School funding shortfall more than $62 million
The Senate Finance Committee on Monday approved a supplemental appropriation of $62,194,642 to make up the shortfall in the K-12 education budget for this biennium.
The supplemental is because of higher than expected enrollment that left the state’s per pupil funding through the Distributive School Account short. Most of the shortfall is due to growth in the Clark County School District.
That total is far higher than the $22.2 million DSA shortfall projected in the governor’s budget. Filling in the difference will take $39.9 million of the $44.2 million in new money the May 1 Economic Forum added to projections for the remainder of this fiscal year.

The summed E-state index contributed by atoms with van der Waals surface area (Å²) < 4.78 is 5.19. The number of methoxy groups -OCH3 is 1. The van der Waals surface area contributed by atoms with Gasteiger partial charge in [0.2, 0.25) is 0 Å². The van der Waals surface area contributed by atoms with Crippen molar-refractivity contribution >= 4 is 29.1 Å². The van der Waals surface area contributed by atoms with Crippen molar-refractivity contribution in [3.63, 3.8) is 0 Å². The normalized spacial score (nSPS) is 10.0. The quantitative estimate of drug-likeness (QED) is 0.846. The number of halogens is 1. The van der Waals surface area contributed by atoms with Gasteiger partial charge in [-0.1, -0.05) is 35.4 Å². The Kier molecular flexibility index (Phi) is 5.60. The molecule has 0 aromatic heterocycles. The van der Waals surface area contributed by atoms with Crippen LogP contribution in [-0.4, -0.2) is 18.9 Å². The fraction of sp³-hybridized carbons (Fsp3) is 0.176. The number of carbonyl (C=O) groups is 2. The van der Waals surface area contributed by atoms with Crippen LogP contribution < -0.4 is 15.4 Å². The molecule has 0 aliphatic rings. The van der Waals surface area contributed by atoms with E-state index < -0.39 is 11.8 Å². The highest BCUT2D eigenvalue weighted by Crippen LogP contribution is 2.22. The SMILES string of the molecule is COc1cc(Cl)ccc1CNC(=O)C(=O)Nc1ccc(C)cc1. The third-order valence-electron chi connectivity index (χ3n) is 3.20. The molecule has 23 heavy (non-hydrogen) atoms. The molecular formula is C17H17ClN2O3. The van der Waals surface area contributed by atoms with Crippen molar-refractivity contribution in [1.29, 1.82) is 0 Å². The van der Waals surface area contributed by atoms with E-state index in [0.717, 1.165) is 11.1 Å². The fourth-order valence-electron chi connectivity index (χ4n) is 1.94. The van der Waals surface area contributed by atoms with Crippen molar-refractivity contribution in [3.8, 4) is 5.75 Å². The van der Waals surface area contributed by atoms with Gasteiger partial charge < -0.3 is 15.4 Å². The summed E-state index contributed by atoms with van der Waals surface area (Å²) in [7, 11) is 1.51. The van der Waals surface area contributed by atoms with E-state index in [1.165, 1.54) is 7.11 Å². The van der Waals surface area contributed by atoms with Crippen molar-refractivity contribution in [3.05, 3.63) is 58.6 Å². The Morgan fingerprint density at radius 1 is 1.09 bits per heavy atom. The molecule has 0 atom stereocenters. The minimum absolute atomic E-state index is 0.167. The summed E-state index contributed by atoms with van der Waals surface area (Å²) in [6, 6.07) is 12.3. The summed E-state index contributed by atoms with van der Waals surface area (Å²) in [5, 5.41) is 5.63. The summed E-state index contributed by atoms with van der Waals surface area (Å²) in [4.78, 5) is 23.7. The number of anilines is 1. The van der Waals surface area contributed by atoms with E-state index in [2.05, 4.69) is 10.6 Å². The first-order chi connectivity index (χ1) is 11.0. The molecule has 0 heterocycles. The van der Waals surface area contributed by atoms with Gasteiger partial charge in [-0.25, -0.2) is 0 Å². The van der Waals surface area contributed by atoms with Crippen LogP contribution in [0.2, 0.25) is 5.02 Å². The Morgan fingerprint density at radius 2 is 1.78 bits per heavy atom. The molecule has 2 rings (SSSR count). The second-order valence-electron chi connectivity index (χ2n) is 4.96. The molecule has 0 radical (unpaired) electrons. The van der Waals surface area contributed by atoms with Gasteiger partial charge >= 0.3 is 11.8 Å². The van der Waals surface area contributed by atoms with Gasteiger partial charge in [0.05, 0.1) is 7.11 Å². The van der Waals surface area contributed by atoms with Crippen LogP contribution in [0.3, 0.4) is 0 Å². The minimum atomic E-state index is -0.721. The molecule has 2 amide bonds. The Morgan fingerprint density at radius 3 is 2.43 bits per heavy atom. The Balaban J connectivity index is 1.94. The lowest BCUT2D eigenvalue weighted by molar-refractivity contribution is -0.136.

But that is $616,520 less than what lawmakers expected to have to send to the school districts as recently as last week.
The bulk of the reduction comes from higher than expected revenues from the medical marijuana tax that increased by $575,000. Lawmakers last session were deliberately very conservative in projecting what the marijuana tax would raise.
In addition, the Assembly on Monday approved legislation to make up a shortfall in the state’s Medicaid budget.
AB494 contains more than $130 million in supplemental funding but the vast majority — $124.1 million — is an increase in federal money. The state money in that measure totals just $5.8 million.
Again, the funding is to make up a shortfall in the current budget, not for the 2018-2019 biennium because the money has, in effect, already been spent.